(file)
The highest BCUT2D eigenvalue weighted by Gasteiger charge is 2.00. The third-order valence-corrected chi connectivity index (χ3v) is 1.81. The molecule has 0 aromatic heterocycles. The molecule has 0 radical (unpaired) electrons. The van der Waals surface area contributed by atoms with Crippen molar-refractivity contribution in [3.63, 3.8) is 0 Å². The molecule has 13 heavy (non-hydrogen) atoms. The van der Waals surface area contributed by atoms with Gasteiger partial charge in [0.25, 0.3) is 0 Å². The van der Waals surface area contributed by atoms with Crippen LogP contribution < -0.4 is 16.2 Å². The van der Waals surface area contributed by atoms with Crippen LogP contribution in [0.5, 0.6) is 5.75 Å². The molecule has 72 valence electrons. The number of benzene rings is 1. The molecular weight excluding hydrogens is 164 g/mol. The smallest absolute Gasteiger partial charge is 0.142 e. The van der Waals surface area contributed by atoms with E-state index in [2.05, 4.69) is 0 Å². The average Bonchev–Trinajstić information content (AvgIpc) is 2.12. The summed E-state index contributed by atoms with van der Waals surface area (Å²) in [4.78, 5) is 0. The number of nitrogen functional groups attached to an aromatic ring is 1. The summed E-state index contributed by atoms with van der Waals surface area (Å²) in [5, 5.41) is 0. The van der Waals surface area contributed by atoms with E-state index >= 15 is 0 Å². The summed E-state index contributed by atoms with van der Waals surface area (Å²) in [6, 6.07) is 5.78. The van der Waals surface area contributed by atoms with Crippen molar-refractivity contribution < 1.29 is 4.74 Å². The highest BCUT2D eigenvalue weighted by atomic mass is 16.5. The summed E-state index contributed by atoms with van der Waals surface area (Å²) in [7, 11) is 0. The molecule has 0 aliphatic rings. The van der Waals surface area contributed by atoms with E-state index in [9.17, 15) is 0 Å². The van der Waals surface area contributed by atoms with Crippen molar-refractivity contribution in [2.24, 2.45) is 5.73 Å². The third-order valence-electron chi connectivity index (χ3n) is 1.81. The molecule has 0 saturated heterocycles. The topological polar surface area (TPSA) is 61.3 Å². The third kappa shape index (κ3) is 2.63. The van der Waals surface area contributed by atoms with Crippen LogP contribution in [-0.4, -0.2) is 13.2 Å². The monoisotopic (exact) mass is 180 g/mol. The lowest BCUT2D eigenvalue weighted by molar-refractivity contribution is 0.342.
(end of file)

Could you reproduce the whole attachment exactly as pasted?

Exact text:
The highest BCUT2D eigenvalue weighted by Gasteiger charge is 2.00. The third-order valence-corrected chi connectivity index (χ3v) is 1.81. The molecule has 0 aromatic heterocycles. The molecule has 0 radical (unpaired) electrons. The van der Waals surface area contributed by atoms with Crippen molar-refractivity contribution in [3.63, 3.8) is 0 Å². The molecule has 13 heavy (non-hydrogen) atoms. The van der Waals surface area contributed by atoms with Gasteiger partial charge in [0.25, 0.3) is 0 Å². The van der Waals surface area contributed by atoms with Crippen LogP contribution < -0.4 is 16.2 Å². The van der Waals surface area contributed by atoms with Crippen LogP contribution in [0.5, 0.6) is 5.75 Å². The molecule has 72 valence electrons. The number of benzene rings is 1. The molecular weight excluding hydrogens is 164 g/mol. The smallest absolute Gasteiger partial charge is 0.142 e. The van der Waals surface area contributed by atoms with E-state index in [2.05, 4.69) is 0 Å². The average Bonchev–Trinajstić information content (AvgIpc) is 2.12. The summed E-state index contributed by atoms with van der Waals surface area (Å²) in [4.78, 5) is 0. The number of nitrogen functional groups attached to an aromatic ring is 1. The summed E-state index contributed by atoms with van der Waals surface area (Å²) in [5, 5.41) is 0. The van der Waals surface area contributed by atoms with E-state index >= 15 is 0 Å². The summed E-state index contributed by atoms with van der Waals surface area (Å²) in [6, 6.07) is 5.78. The van der Waals surface area contributed by atoms with Crippen molar-refractivity contribution < 1.29 is 4.74 Å². The highest BCUT2D eigenvalue weighted by atomic mass is 16.5. The summed E-state index contributed by atoms with van der Waals surface area (Å²) in [7, 11) is 0. The molecule has 0 aliphatic rings. The van der Waals surface area contributed by atoms with E-state index in [9.17, 15) is 0 Å². The van der Waals surface area contributed by atoms with Crippen molar-refractivity contribution in [2.24, 2.45) is 5.73 Å². The third-order valence-electron chi connectivity index (χ3n) is 1.81. The molecule has 0 saturated heterocycles. The topological polar surface area (TPSA) is 61.3 Å². The third kappa shape index (κ3) is 2.63. The van der Waals surface area contributed by atoms with Crippen LogP contribution in [-0.4, -0.2) is 13.2 Å². The monoisotopic (exact) mass is 180 g/mol. The lowest BCUT2D eigenvalue weighted by molar-refractivity contribution is 0.342.